AETD CubeSat Design Team
The AETD CubeSat design team was made up of 11 students who ranged from High School to graduate level. They were tasked with designing a mission for a hyperspectral imager in a 3U CubeSat. Hyperspectral imaging creates a series of images that are combined into a set with each image depicting specific wavelengths in the electromagnetic spectrum. This set of images forms a three-dimensional hyperspectral data cube used for analysis. This data can be used to map absorption patterns of chlorophyll, a biomolecule necessary for photosynthesis, and tell us a lot about the annual lifecycle of plants on Earth. The team also defined the mission concept and developed a list of requirements for the science and hardware. The students worked in close interaction with mentors and were able to develop and hone their skills in at least one spacecraft discipline during their summer experience. The team was awarded First Place at the Summer Intern Poster Session at the end of the summer and got to meet with Chris Scolese!
AETD CubeSat Engineering Design Team: Back Row - Left to Right: Chris Erb, Clayton Jacobs, Jeffery Sherwood, Alex Petrov, Matt Davis, Pat Kilroy (Mentor), Front Row - Left to Right: Anthony Yee, Marvin Cosare, Meagan Robbett, Liz Sauerbrunn, Tiara Johnson, Tanzim Imam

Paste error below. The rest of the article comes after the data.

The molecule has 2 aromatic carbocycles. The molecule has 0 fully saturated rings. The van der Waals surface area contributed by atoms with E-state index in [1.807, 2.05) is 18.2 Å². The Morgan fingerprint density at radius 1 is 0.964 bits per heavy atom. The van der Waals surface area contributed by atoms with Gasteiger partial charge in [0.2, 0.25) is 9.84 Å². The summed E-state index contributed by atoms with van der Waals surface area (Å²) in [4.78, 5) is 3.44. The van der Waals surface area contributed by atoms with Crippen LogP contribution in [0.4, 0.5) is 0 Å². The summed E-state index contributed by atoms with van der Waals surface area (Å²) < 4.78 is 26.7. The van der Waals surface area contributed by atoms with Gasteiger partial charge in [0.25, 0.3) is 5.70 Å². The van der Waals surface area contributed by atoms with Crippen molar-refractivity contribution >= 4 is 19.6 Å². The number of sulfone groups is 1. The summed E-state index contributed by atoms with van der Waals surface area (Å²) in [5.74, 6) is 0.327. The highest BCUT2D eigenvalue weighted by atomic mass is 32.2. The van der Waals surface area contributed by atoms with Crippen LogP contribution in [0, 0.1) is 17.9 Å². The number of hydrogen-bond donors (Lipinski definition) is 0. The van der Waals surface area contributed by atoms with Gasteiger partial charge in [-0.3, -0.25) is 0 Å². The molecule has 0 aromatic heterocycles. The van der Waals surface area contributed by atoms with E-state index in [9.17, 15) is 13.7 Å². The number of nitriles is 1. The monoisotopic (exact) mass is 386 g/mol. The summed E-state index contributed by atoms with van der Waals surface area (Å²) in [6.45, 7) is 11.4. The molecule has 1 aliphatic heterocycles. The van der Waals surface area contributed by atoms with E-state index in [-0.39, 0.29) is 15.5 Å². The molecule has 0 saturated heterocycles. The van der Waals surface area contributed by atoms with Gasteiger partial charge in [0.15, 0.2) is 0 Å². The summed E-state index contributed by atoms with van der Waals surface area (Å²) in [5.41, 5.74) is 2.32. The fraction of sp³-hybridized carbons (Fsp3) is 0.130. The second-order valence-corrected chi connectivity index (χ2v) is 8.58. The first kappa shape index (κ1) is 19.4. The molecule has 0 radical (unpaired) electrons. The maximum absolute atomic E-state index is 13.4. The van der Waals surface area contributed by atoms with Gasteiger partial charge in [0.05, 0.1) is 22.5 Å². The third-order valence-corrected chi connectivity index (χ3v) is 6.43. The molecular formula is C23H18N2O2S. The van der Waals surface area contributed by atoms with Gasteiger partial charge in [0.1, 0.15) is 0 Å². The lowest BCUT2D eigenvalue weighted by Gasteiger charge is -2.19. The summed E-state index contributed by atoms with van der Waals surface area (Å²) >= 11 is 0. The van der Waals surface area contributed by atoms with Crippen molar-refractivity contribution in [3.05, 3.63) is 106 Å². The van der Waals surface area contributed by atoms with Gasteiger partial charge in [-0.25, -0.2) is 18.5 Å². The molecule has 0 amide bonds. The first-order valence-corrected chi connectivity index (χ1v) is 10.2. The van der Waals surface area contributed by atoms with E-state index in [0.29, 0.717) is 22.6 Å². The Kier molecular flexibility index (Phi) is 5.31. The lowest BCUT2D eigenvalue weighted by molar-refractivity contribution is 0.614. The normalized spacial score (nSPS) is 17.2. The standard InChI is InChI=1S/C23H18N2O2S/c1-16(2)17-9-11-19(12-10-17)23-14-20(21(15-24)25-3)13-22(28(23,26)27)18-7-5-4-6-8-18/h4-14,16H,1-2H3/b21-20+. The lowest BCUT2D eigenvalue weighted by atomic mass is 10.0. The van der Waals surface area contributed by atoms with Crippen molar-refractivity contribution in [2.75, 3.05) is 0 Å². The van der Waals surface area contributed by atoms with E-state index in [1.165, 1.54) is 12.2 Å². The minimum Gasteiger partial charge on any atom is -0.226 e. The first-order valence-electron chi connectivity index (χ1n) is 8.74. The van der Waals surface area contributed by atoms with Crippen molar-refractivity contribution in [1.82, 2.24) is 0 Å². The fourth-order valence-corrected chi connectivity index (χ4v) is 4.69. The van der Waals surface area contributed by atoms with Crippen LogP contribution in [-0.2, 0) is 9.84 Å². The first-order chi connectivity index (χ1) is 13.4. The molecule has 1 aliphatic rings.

Chris Erb: “This summer was a good experience for me, because I was given the opportunity to work in a large team of up and coming engineers that were all dedicated to the goal of producing a cubesat. Our project was open ended; we made up our own objectives and developed our own expectations for the cubesat. The blank slate we started with was unfamiliar territory for most of us, but it was also a valuable experience, as it allowed us to see the early mission planning stages and issues that are rarely noted at later points in the design process. By the end of the ten weeks we had planned a mission, hypothesized solutions, and determined that the design was feasible enough to move forward. I believe that we did good work while we were here at NASA , and I am proud to call these engineers my colleagues and friends.”
“I was very excited to be selected as a member of the AETD CubeSat intern design team. My primary lead was working on the electrical power subsystem while also offering assistance on the controls subsystem. My responsibilities included determining required solar panel and battery specifications and sizes, in addition to selecting power tracking and distribution electronics. This was an amazing experience for me both educationally and professionally that will be carried on to all of my future endeavors.”